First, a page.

Should Microsoft rethink its Windows 10 feature update plans?

New idea

Over on Ghacks, Martin Brinkmann posted his thoughts on Microsoft’s Windows 10 feature updates schedule. The software giant is committed to rolling out two major updates to Windows 10 every year. In April we had the Creators Update, and in a few months' time the Fall Creators Update will begin to roll out.

Martin asks if this rapid release schedule is such a wise idea, and he has a good point.

Microsoft was already forced to drop My People from the Creators Update because it wasn’t going to be ready in time, and now it’s dropped Timeline and Cloud Clipboard from the Fall Creators Update for the same reason.

Microsoft announces cool new features for future versions of Windows 10, but then doesn’t have the time to implement them because it’s committed to producing two major updates each year.

It’s fine if new features don’t make the cut, of course it is, and better that than them being rushed out in a half-baked form, but it would be better if Microsoft had the time to implement its plans as intended.

But that’s only half the problem. The Creators Update roll out has been going on for nearly three months now, yet only a third of Windows 10 users are running it -- either because they haven’t yet been offered it, or because they’ve chosen not to install it.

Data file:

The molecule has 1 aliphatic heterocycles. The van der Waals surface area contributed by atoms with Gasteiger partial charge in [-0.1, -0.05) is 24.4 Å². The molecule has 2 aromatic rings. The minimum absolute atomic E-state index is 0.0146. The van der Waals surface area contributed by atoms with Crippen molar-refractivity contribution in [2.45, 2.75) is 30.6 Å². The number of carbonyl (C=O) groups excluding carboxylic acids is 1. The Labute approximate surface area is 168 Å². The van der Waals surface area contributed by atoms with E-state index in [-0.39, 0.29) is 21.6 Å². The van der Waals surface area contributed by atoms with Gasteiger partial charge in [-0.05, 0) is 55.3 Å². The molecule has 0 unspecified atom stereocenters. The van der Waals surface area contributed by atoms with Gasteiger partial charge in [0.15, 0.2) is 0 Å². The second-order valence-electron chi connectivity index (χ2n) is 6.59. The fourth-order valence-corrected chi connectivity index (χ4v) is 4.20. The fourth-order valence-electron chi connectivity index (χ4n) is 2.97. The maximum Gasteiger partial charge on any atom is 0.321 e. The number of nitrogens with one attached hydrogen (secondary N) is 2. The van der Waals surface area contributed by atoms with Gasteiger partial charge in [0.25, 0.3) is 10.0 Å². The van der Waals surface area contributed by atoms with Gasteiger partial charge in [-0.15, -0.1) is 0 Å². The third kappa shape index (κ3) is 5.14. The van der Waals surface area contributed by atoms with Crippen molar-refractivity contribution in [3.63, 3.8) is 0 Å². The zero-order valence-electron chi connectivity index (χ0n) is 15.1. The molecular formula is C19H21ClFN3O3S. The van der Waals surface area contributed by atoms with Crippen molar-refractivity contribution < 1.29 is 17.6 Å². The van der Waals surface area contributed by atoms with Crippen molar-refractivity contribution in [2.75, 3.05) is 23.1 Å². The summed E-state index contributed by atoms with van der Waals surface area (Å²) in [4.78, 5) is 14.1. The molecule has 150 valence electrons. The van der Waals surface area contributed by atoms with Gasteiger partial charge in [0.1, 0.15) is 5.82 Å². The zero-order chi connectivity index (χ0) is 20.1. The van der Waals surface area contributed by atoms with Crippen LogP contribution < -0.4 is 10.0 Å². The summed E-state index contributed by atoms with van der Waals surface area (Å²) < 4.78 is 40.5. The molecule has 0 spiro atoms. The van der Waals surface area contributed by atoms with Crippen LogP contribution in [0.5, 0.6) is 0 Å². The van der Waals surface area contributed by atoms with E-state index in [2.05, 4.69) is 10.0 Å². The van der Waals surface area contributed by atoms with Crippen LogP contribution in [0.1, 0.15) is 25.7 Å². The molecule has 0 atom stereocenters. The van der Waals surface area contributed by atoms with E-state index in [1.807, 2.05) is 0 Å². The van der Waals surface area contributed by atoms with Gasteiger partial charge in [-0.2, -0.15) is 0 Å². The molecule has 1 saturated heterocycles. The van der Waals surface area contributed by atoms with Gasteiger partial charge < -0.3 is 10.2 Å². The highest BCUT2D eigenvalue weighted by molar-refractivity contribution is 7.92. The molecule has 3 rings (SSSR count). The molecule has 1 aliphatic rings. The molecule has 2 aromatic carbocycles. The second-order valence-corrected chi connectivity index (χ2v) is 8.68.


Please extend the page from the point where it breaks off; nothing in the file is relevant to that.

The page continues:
It’s possible the roll out pace will accelerate from this month -- which will be in keeping with how the Anniversary Update roll out was managed -- but even so there will be people who won’t have the Creators Update, or will have only just received it, by the time the Fall Creators Update is made available.

Personally, I think one feature update a year is all that’s required. That will give Microsoft the chance to add all the features it wants to Windows 10, get them finished, and fix any major bugs, and then maybe roll out the OS update at a speedier rate and without the need to warn users not to install it.

There’s nothing to stop Microsoft introducing any important updates along the way, and indeed Martin offers up an elegant solution -- that Microsoft has one major feature update a year, and one minor one. The major update introduces the big new features (giving developers a year to work on them), while the minor one focuses on smaller, easier to implement changes.

That makes a lot of sense to me, but what do you think about that idea? Or do you think that two big feature updates a year works fine? Share your thoughts in the comments below.

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